And Business is the most popular major at our college, more so than social work, government and philosophy combined. What this means is that we either have a deeply divided campus culture, with progressive socially-conscious students on side and would-be masters of the universe on the other. Or, as I've observed, we have rotisserie progressives at Skidmore, who take up and abandon popular causes like middle school fads. Many students are half activist, half mindless self-promoting consumer. I have encountered many students here who are Studio Art and Business double majors, because "if I can't make it as an artist then I'll need something substantial to fall back on." I believe that if you view art as a means to "make it," then you're doing it wrong—or not doing it at all. We should be engaging in art for art's sake, exercising creativity for the sake of creativity.
There is something to be said about the versatile liberal arts student, the student who balances playing the tuba, playing field hockey, painting, writing poetry and involvement in student government, who spent a summer building hospitals for albino Kazakhstani orphans. In most students' cases, however, these potentially rich personal skills and experiences are seen and wielded as a means to get into college and advance oneself, rather than as personally-fulfilling ends unto themselves. Students view themselves as marketable commodities, their degrees and skills valuable only as tools to achieve social distinction and wealth.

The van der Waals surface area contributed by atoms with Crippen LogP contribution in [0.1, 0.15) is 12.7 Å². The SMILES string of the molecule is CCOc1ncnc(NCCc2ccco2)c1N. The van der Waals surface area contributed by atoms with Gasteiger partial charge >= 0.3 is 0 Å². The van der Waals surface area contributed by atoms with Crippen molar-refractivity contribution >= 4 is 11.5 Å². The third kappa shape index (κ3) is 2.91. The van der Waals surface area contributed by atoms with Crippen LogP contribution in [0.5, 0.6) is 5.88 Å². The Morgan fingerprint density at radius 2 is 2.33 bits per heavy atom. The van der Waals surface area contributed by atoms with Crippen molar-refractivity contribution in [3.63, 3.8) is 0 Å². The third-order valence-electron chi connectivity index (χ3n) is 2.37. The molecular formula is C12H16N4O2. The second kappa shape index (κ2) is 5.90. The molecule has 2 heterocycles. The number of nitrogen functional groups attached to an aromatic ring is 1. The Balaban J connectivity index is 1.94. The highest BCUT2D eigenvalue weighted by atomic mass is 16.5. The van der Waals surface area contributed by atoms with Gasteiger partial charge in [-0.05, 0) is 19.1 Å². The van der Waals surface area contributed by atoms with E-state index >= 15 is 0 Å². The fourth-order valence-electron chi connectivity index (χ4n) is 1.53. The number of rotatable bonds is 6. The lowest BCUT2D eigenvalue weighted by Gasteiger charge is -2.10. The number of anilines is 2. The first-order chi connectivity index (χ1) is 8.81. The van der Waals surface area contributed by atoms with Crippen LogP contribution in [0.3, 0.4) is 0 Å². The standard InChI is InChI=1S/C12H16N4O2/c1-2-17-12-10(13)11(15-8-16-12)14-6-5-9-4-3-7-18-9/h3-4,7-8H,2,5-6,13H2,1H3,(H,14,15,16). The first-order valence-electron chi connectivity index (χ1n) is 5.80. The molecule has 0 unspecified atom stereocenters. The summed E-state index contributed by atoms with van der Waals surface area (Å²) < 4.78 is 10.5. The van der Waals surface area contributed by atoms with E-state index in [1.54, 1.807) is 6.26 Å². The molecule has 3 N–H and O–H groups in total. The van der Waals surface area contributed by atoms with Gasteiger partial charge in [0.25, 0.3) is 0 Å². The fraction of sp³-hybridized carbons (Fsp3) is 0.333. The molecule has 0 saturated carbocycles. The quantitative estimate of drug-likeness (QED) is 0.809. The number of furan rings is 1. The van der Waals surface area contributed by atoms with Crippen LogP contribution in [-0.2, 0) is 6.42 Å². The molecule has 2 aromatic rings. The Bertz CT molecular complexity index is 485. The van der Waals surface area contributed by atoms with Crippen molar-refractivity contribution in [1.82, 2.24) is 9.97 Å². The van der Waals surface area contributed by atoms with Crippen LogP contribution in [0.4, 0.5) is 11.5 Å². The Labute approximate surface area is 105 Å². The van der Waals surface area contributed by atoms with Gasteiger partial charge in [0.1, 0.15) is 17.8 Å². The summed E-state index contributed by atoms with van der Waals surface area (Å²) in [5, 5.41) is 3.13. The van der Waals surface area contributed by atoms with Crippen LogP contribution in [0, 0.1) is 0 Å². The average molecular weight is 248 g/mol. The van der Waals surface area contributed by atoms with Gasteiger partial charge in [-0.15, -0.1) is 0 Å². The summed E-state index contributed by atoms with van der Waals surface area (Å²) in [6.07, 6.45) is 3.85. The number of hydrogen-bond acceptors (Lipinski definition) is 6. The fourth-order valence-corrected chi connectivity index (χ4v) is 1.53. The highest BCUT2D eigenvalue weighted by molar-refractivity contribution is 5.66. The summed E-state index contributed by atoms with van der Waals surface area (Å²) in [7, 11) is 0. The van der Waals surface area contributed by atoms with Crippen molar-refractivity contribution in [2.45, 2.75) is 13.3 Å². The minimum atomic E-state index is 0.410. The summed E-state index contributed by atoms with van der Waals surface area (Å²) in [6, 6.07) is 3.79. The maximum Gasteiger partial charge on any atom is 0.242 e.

Which isn't to say that your college degree should not serve as leverage to advance your career. Most students do not have the luxury of taking a laissez-faire approach to post-graduation life. But the fact that Management and Business is the largest department at a liberal arts college signals that there is a culture of complicity in the entrenched systems that so many Skiddies aim to change.
Skidmore students too often allow themselves to be, as Mario Savio once analogized, products manufactured by an education machine, marketable items to be bought and sold in the post-grad business world. Our campus culture cynically assumes all of the idealism and activism of the college years should be shed upon graduation, put away like childish things.
Last semester, a representative from Career Services came and spoke to the seniors of my department. We were given a number flyers among which was "a formula for success," which instructs students to line up their interests and skills with their major, which will supposedly yield a viable profession. I was very disturbed by the idea that, after the intellectual journey I'd taken through college, after all the idealism, self-confidence and independent critical thinking skills instilled in me by incredible professors, that I was now honestly being encouraged to apply a "formula for success" to determine my career.
Let's practice what we preach here at Skidmore, and make ours a more genuine, socially conscious and intellectually oriented community.